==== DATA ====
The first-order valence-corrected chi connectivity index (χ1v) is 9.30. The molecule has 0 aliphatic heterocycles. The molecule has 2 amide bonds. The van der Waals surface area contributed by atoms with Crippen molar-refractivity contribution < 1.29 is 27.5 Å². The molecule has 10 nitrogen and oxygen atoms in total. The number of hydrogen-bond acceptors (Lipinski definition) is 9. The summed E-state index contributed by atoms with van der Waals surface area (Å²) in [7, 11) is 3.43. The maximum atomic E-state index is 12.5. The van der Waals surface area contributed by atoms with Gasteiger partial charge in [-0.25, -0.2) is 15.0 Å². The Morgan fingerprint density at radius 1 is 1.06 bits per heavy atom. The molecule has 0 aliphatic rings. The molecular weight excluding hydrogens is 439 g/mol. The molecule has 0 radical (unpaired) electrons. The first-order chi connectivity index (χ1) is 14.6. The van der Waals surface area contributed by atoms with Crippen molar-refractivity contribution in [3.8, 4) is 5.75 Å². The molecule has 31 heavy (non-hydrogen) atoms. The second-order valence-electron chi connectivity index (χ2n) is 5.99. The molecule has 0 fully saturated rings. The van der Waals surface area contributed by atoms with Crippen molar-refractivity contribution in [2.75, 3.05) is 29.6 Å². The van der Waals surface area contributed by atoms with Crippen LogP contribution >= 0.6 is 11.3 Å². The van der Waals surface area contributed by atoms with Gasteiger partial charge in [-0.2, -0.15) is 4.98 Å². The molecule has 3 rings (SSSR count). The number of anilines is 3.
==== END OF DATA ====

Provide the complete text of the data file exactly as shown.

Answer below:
The first-order valence-corrected chi connectivity index (χ1v) is 9.30. The molecule has 0 aliphatic heterocycles. The molecule has 2 amide bonds. The van der Waals surface area contributed by atoms with Crippen molar-refractivity contribution < 1.29 is 27.5 Å². The molecule has 10 nitrogen and oxygen atoms in total. The number of hydrogen-bond acceptors (Lipinski definition) is 9. The summed E-state index contributed by atoms with van der Waals surface area (Å²) in [7, 11) is 3.43. The maximum atomic E-state index is 12.5. The van der Waals surface area contributed by atoms with Gasteiger partial charge in [-0.25, -0.2) is 15.0 Å². The Morgan fingerprint density at radius 1 is 1.06 bits per heavy atom. The molecule has 0 aliphatic rings. The molecular weight excluding hydrogens is 439 g/mol. The molecule has 0 radical (unpaired) electrons. The first-order chi connectivity index (χ1) is 14.6. The van der Waals surface area contributed by atoms with Crippen molar-refractivity contribution in [3.8, 4) is 5.75 Å². The molecule has 31 heavy (non-hydrogen) atoms. The second-order valence-electron chi connectivity index (χ2n) is 5.99. The molecule has 0 fully saturated rings. The van der Waals surface area contributed by atoms with Crippen molar-refractivity contribution in [2.75, 3.05) is 29.6 Å². The van der Waals surface area contributed by atoms with Crippen LogP contribution >= 0.6 is 11.3 Å². The van der Waals surface area contributed by atoms with Gasteiger partial charge in [-0.2, -0.15) is 4.98 Å². The molecule has 3 rings (SSSR count). The number of anilines is 3.